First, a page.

Well, that’s been an interesting few months, hasn’t it!! We all watched with fascination as Covid spread across the Globe – China first then Italy and Spain – before it hit our shores and started creeping towards Dumfries and Galloway. Everything changed. We were told to stay at home, avoid loved ones we didn’t live with, only go out if necessary and our work was transformed. Many people had to ‘Shield’ at home and could no longer work. Those still coming in found their working day turned on its head; perhaps completely new duties or sitting in front of a screen all day. But there was one thing I am pretty sure was felt by everyone; fear.
I was terrified. Terrified of how many people were going to get sick, terrified of how many may die, terrified for our frontline staff who were putting their lives at risk. I was also terrified for my own family and loved ones and, whilst this may sound selfish, I was terrified that I would fail in my job. This felt like a big test of leadership. Was I up to the task? Was D&G at risk because I was about to fail. Many sleepless nights followed.
However it all looks different now. We have survived the first peak of Covid and, in general, we have gotten off fairly lightly. Our colleagues in the Critical Care Unit and Care Homes may disagree as those two areas have experienced a significant impact from the disease but, as a region, the numbers were nowhere near what we expected and whilst this may be down to our rurality it also reflects how all of us have adhered to social distancing and isolation and stopped the spread.
So what happens now? Lockdown restrictions will start to ease, people will be out an about and there is the strong possibility of a second wave. However there is no doubt that we are much more prepared for that and have systems in place to deal with it should it come. But social distancing is here for some time and we all need to think how we are going to deliver our services for the people of D&G in this uncertain future.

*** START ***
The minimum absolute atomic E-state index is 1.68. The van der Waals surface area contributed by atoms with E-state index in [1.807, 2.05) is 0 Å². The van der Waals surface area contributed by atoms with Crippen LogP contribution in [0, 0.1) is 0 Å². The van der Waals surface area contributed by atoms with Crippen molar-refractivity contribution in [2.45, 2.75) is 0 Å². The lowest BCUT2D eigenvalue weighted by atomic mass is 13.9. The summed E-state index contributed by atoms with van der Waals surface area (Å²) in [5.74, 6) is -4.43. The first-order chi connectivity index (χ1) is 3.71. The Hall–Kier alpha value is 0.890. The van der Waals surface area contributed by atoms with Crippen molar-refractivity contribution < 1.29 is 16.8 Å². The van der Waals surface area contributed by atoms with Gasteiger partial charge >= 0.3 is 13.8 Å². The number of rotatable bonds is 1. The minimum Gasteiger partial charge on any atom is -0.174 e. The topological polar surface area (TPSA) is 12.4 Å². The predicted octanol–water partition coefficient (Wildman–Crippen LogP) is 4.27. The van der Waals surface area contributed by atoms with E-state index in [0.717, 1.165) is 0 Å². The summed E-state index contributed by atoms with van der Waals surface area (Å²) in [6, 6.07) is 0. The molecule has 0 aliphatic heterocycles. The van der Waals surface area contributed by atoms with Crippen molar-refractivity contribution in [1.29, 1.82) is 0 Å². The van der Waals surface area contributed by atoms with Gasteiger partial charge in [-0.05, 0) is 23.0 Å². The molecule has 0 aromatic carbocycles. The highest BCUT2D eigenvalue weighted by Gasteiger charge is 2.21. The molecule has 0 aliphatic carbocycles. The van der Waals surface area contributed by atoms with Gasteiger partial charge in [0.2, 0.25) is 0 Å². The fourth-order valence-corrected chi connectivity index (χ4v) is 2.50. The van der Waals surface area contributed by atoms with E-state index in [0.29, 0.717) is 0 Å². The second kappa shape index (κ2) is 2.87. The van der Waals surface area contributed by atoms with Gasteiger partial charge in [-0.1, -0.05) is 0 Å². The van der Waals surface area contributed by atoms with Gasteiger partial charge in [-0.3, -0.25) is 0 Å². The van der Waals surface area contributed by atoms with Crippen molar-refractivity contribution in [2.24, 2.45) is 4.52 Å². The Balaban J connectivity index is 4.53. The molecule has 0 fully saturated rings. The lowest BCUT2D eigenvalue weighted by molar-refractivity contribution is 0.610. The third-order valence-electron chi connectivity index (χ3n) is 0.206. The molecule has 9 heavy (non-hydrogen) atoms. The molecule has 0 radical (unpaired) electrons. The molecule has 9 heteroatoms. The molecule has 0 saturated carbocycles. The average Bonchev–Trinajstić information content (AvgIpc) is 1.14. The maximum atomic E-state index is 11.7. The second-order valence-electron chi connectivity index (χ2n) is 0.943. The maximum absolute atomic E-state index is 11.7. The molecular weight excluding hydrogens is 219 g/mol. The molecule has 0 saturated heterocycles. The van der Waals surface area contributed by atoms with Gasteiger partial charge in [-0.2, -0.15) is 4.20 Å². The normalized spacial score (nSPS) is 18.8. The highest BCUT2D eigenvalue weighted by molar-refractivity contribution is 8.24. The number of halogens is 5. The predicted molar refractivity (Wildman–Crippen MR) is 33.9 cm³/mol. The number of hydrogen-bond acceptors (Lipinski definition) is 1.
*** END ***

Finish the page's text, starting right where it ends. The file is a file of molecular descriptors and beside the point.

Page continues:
Things have changed and one message I would like to share today is that we cannot go back to what we had before. It quite simply wasn’t working and if we have demonstrated anything in the past 3 months it is that we can deliver healthcare in 2020 in a very different and more efficient way. We don’t need face to face consultations all the time, we don’t need to admit so many people to hospital, we don’t need lots of different steps before a patient interacts with the professional they need to.
There was one other noticeable change when all this kicked off; we all pulled together like never before. Many petty differences which had prevented progress vanished. People reached out to help each other (virtually or 2m apart, of course!) and it was obvious that we genuinely cared about our colleagues. There was really no need to use the phrase ‘We are all in this together’ because we all inherently knew that was the case.
So while the dust settles and we look around at the ‘New Normal’ let us not go back to what we did before. Let us embrace new ways of working and talk to our colleagues about how we do it together. Let us do the right thing for our population.
“A crisis can create an opportunity to learn and build a better way forward. The system that will emerge on the other side of the crisis is shaped by those leaders who are able to harness the potential in the moment and galvanise others to act.”
John Sturrock 2019
Ken Donaldson is Executive Board Medical Director for NHS Dumfries and Galloway
With thanks to Charles Mackesy for the image.